Of the existing editors, two were routinely allocated to the news service, while the rest would work on programme and documentary material for the various departments of the A.B.C.
Eventually, John Williams worked exclusively on the news and was later joined in the News Department by Claire Attely.
The remainder worked on programme material, drama inserts and documentary material.
There were a number of departments, among which were Drama, Talks, Rural, Childrens’, Sport, and Religious.
All of these departments needed visual material from time to time, The Drama department used to transmit a live drama production every two weeks and sometimes needed location filming to be used within the broadcast. These drama inserts required high class camerawork, well lit, and they required direction and editing.
All were getting used to the idea of television and its need to be visual. They were ambitious to make the best use of visuals at all times.
In 1958, 1959 and 1960, the film department were providing, at least, two hours of broadcast material every week, not including the news service.
The camera department was staffed by Les Hendy, Chief Cameraman, Harry Lehrer, John Atkinson and Frank Few. All were excellent cinematographers.
In his article, John B. Murray wrote that Frank Few, “was released from most of his duties as news cameraman“. His work as a news cameraman was just one string to his bow. By the time John B. Murray worked with Frank Few, Frank had already been a combat cameraman in the Second World War and Korean War, he was a noted wildlife cameraman, he had worked for the Walt Disney company and was a fine documentary cameraman while at the ABC. Click here for my article on Frank Few with more information on his remarkable life and career.
It was usual for the cameramen to do a spell of news work. Harry Lehrer was permanently on news and he would be joined, on short term, by one of the other cameramen. Those not working on news worked on documentary and drama inserts. It was normal for the News Department to have only two cameramen on call on any given day. Of course, there were days when more would be needed for special events.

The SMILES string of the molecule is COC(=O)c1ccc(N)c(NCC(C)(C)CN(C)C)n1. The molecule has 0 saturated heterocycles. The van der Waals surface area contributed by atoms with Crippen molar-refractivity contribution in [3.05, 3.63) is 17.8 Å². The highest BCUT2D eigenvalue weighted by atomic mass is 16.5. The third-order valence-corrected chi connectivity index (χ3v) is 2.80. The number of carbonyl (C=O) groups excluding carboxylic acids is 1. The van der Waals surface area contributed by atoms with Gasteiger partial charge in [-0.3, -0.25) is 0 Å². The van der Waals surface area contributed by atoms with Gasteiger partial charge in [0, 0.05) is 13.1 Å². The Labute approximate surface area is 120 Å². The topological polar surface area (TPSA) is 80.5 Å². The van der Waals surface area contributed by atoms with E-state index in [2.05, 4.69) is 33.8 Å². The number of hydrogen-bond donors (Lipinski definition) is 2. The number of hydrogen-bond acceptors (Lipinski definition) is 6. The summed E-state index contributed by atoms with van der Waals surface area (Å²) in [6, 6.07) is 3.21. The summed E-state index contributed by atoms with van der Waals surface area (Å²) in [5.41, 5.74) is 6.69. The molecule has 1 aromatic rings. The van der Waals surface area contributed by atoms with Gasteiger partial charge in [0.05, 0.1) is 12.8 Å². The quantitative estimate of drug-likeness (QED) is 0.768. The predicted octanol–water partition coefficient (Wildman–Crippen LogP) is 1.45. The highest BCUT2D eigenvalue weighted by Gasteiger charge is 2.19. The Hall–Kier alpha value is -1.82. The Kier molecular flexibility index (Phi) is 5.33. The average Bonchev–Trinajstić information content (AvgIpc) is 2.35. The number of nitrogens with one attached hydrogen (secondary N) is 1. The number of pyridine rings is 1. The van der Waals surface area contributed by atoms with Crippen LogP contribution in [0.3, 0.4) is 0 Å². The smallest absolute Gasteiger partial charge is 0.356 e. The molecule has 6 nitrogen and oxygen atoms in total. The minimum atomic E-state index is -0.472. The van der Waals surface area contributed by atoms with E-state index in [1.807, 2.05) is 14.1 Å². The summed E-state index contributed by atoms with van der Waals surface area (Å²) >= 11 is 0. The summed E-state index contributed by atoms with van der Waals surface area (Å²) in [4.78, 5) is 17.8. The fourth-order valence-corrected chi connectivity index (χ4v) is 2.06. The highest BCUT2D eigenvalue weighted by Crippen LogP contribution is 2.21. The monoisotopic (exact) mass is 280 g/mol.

John Freney-Mills writes:
The camera section for the same period, other than those you mentioned: John Atkinson was ex Herschels. John had quite a few feature film credits to his name as camera operator usually to Bert Nicholas’ Director of Photography. One that comes to mind is “Sons of Matthew”. John was an excellent cameraman, definitely of world standard. You have already mentioned John but I thought the extra info might be of interest.
Harry Lehrer hired as a stringer during the Olympic Games and appointed early in 1957. Who Harry didn’t know wasn’t worth knowing!!
Stringer cameramen – Adrian Boddington (ex commercial photographer): A very good news & documentary cameraman. Lloyd Rankin: ex Army or RAAF photo. unit (not sure) A good news stringer cameraman.
As time went on towards the end of 1958, we took on extra editors.
Nándor Jenes, a Hungarian, joined us. He had long experience as an editor and had been a producer with the Hungarian National Film Unit until the uprising of 1956, when he and his family escaped to the West. John B. Murray mentions Nándor in his article, he was a Director on the tv series Alcheringa, yet Nándor never worked in News – I should know I was the Supervising Film Editor, I assigned the editors their jobs.
Jack Schenfeld, a Pole, who had been an editor and then producer with the Polish National Children’s Film Unit, he, too, got away from Communism and came to Australia.
It is well known that Stanley Kramer shot his film “On the Beach” in Victoria. While he was shooting, he set up temporary cutting rooms at the Melbourne Showgrounds.
When he received the dailies, he was able to have whole sequences edited so that he could re-shoot if a sequence was not to his liking. The editor doing this work was Mitch Luther, an American, who had been working in Hollywood. After the completion of “On the Beach”, he joined us at Ripponlea.
The editors were all keen to improve themselves. We were members of the Melbourne Film Society which enabled us to borrow films, famous films. At one time, we studied the Russians and hired out “Battleship Potemkin”, “Alexander Nevsky” and “Ivan the Terrible” Parts I and II. We analysed them and, although we admired the work of Sergei Eisenstein, it did not help much with contemporary film making.
We were also contributors to the “Society of Motion Picture and Television Engineers” Journal, which kept us up-to-date with modern developments both in terms of techniques and technology. We were among the first to introduce multi-camera interviews and “checkerboard” negative cutting.
Most of the permanent programme titles were designed and produced in the film department at Ripponlea.
In the camera department, we took on Peter Purvis, who joined us from GTV9 and Robin Clarke who had been a cameraman with HSV7 from their start. He was in fact one of the first television cameramen in Australia.